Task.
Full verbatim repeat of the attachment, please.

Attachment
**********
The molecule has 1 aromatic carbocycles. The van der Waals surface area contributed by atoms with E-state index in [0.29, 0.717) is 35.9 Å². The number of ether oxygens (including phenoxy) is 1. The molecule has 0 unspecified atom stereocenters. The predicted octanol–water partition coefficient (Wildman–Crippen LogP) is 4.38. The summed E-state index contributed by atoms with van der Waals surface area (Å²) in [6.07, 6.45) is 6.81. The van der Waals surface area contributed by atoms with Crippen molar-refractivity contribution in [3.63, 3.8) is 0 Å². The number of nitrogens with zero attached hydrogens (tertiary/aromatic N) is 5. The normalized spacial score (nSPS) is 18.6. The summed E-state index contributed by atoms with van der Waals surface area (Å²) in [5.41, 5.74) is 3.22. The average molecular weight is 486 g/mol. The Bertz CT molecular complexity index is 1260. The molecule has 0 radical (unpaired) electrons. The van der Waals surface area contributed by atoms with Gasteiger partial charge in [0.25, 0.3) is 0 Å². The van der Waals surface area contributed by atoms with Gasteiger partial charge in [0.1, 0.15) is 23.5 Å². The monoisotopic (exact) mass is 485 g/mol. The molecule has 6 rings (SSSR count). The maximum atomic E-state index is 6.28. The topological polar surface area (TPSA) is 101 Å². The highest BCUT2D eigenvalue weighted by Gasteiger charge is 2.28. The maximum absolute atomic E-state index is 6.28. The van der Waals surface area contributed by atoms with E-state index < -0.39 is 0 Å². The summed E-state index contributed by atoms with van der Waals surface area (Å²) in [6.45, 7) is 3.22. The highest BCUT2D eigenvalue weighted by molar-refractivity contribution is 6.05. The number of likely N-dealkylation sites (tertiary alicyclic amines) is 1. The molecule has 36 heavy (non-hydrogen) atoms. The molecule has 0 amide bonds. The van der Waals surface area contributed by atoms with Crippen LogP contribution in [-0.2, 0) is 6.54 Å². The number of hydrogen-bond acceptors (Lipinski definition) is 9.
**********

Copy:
The molecule has 1 aromatic carbocycles. The van der Waals surface area contributed by atoms with E-state index in [0.29, 0.717) is 35.9 Å². The number of ether oxygens (including phenoxy) is 1. The molecule has 0 unspecified atom stereocenters. The predicted octanol–water partition coefficient (Wildman–Crippen LogP) is 4.38. The summed E-state index contributed by atoms with van der Waals surface area (Å²) in [6.07, 6.45) is 6.81. The van der Waals surface area contributed by atoms with Crippen molar-refractivity contribution in [3.63, 3.8) is 0 Å². The number of nitrogens with zero attached hydrogens (tertiary/aromatic N) is 5. The normalized spacial score (nSPS) is 18.6. The summed E-state index contributed by atoms with van der Waals surface area (Å²) in [5.41, 5.74) is 3.22. The average molecular weight is 486 g/mol. The Bertz CT molecular complexity index is 1260. The molecule has 0 radical (unpaired) electrons. The van der Waals surface area contributed by atoms with Gasteiger partial charge in [0.25, 0.3) is 0 Å². The van der Waals surface area contributed by atoms with Gasteiger partial charge in [0.1, 0.15) is 23.5 Å². The monoisotopic (exact) mass is 485 g/mol. The molecule has 6 rings (SSSR count). The maximum atomic E-state index is 6.28. The topological polar surface area (TPSA) is 101 Å². The highest BCUT2D eigenvalue weighted by Gasteiger charge is 2.28. The maximum absolute atomic E-state index is 6.28. The van der Waals surface area contributed by atoms with E-state index < -0.39 is 0 Å². The summed E-state index contributed by atoms with van der Waals surface area (Å²) in [6.45, 7) is 3.22. The highest BCUT2D eigenvalue weighted by molar-refractivity contribution is 6.05. The number of likely N-dealkylation sites (tertiary alicyclic amines) is 1. The molecule has 36 heavy (non-hydrogen) atoms. The molecule has 0 amide bonds. The van der Waals surface area contributed by atoms with Crippen LogP contribution in [-0.2, 0) is 6.54 Å². The number of hydrogen-bond acceptors (Lipinski definition) is 9.